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Counting the Homeless in the UK Census By Emma Wood, Head of Field Force Operations, ONS.

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Presentation on theme: "Counting the Homeless in the UK Census By Emma Wood, Head of Field Force Operations, ONS."— Presentation transcript:

1 Counting the Homeless in the UK Census By Emma Wood, Head of Field Force Operations, ONS

2 Enumeration of homeless/rootless Enumeration of those in hostels and night shelters Enumeration of Rough Sleepers –2001- Methodology, outcome and lessons learnt –2011 Research and current plans

3 Homeless Rootless Next UK Census 27 March 2011 People will be counted where they are usually resident People staying in a household with no usual residence counted where they are staying Not distinguishable from other household residents.

4 Hostels and Nightshelters Treated as Communal Establishments Establishment managers complete questionnaire about the establishment Those staying their complete an Individual questionnaire – assuming they have no usual residence elsewhere Establishment Manager responsible for getting Questionnaires out and back from those staying there. Questionnaires delivered and collected by Census staff who will support Manager.

5 Counting Rough Sleepers Conducted 29/30 April 2001 between 22:00 and 06:00. Used teams of Census field staff with support from Local Authorities and outreach workers. Individual completed questionnaire or Enumerators did this on their behalf. Sleepers not woken up – Enumerators guessed basic demographic information

6 Rough Sleepers – 2001 Results 938 Rough Sleepers counted 866 staff required to achieve this count Some local counts contradicted Census counts – some Census counts disputed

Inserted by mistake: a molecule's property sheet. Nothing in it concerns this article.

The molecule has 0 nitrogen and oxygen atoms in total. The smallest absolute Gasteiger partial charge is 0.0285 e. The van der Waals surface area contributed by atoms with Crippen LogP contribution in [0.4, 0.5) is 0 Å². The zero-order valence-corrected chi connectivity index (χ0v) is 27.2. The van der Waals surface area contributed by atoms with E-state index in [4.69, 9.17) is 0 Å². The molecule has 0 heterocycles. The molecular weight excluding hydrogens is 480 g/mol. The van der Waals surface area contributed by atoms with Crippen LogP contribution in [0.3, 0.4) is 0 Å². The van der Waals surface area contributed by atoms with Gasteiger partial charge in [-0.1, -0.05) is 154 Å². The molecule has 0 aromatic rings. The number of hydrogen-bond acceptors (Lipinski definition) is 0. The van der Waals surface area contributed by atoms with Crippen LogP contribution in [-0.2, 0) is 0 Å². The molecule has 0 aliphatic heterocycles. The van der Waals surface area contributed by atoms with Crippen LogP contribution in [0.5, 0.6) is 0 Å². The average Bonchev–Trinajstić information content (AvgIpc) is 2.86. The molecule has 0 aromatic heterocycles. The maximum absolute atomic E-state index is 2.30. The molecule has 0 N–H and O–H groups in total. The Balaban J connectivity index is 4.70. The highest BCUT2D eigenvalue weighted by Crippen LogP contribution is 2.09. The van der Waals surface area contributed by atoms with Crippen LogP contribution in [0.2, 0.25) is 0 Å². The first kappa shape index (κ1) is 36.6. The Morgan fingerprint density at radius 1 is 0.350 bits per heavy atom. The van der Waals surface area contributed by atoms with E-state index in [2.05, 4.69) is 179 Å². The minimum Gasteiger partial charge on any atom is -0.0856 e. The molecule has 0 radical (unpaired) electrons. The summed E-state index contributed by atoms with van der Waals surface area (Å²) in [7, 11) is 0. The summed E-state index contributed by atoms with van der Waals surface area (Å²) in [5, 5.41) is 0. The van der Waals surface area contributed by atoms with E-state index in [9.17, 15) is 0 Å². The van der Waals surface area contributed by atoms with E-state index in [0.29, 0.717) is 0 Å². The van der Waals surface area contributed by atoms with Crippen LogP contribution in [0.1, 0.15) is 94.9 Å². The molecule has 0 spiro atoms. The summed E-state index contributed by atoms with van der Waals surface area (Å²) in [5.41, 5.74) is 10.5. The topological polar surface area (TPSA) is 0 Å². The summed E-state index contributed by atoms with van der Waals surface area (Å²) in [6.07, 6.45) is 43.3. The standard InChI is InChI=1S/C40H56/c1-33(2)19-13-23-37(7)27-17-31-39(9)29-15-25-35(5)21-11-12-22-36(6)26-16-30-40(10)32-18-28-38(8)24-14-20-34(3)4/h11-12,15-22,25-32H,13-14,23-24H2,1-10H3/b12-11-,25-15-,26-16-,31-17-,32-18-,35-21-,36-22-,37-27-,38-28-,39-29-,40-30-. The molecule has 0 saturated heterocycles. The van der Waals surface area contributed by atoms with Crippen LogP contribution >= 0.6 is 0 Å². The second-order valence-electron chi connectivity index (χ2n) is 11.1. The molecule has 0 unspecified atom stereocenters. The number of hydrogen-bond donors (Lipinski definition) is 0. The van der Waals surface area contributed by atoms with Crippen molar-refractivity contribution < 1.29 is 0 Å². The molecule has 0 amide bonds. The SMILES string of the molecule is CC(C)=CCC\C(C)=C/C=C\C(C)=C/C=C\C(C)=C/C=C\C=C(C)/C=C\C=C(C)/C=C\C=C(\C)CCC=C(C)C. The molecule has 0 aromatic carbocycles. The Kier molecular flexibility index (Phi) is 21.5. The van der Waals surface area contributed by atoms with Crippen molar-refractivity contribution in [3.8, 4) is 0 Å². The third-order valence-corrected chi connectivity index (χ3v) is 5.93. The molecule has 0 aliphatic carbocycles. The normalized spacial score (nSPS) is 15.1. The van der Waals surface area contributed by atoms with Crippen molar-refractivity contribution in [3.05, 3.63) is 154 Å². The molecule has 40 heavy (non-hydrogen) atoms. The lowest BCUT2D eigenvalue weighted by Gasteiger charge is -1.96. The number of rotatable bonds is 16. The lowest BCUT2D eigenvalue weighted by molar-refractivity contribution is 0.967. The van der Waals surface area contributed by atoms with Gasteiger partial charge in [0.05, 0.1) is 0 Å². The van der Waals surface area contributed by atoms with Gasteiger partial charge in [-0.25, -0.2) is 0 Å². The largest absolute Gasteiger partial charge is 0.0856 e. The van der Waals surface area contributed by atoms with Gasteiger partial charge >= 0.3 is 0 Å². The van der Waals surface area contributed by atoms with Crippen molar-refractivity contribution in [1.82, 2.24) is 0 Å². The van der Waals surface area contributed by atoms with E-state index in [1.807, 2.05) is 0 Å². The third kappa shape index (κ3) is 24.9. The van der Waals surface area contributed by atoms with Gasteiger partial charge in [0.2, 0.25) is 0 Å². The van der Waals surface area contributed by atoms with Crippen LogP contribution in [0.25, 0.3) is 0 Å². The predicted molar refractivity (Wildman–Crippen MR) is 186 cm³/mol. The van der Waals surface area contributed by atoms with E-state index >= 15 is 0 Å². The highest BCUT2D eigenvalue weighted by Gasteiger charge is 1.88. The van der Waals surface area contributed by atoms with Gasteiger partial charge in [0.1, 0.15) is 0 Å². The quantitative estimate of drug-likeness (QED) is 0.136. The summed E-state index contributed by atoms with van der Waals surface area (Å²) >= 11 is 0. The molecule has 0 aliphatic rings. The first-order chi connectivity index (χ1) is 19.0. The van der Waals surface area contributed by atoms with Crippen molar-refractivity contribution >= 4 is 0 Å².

7 Rough Sleepers 2001 – Lessons learnt Needed more help from voluntary sector and LAs to improve quality and cost effectiveness. Very difficult to balance requirements of central government, local government and voluntary sector and still carry out an independent count.

8 Towards Research Liaising with Department for Communities and Local Government Local Authorities must conduct counts at least once a year if more than ten rough sleepers Observed Local Authority count in Westminster – attracts a lot of Rough Sleepers and conducts counts twice a year

9 Westminster count Westminster divided into sectors. Teams of two sent to count – paired voluntary sector staff with Local Authority staff Independent verifier used Local Police used to follow-up missing information Approach much more informal then a Census Enumeration

10 Westminster – who was included in the count People sleeping or bedded down in the open air (such as on the streets, or in doorways, parks or bus shelters), people in buildings or other places not designed for habitation (such as barns, sheds, car parks, cars derelict boats or stations).

11 Westminster Count Many people encountered did not fit the precise definition of ‘bedded down’ However, precise definition needed to prevent double counting Used team of approx 35 to count approx 70 Very good use of local knowledge and expertise of working with this group

12 Future trends Aim to end Rough Sleeping by 2012 More investment in day time support Fewer opportunites to sleep rough

13 Plans for 2011 Had hoped to conduct LA counts around time of Census and use the data gathered to collect key demographic questions for Census. Now ruled out – Census regulations mean individuals must get opportunity to complete their own questionnaires Possible change of government in 2010 would be a significant risk

14 Plans for 2011 Now likely to use a Census field force to count rough sleepers as in 2001 Working with membership organisation for UK homeless agencies – Homeless Link Investigating ways of increasing the number of LA and voluntary sector helpers – to be involved in the count or in the training Considering how we will spread the message to the voluntary sector and to Rough Sleepers that the Census is beneficial

15 Conclusions Counting Rough Sleepers is a big challenge Difficult to balance quality with cost effectiveness Answer lies in statistical organisations forming relationships with homelessness organisations and in utilising expertise


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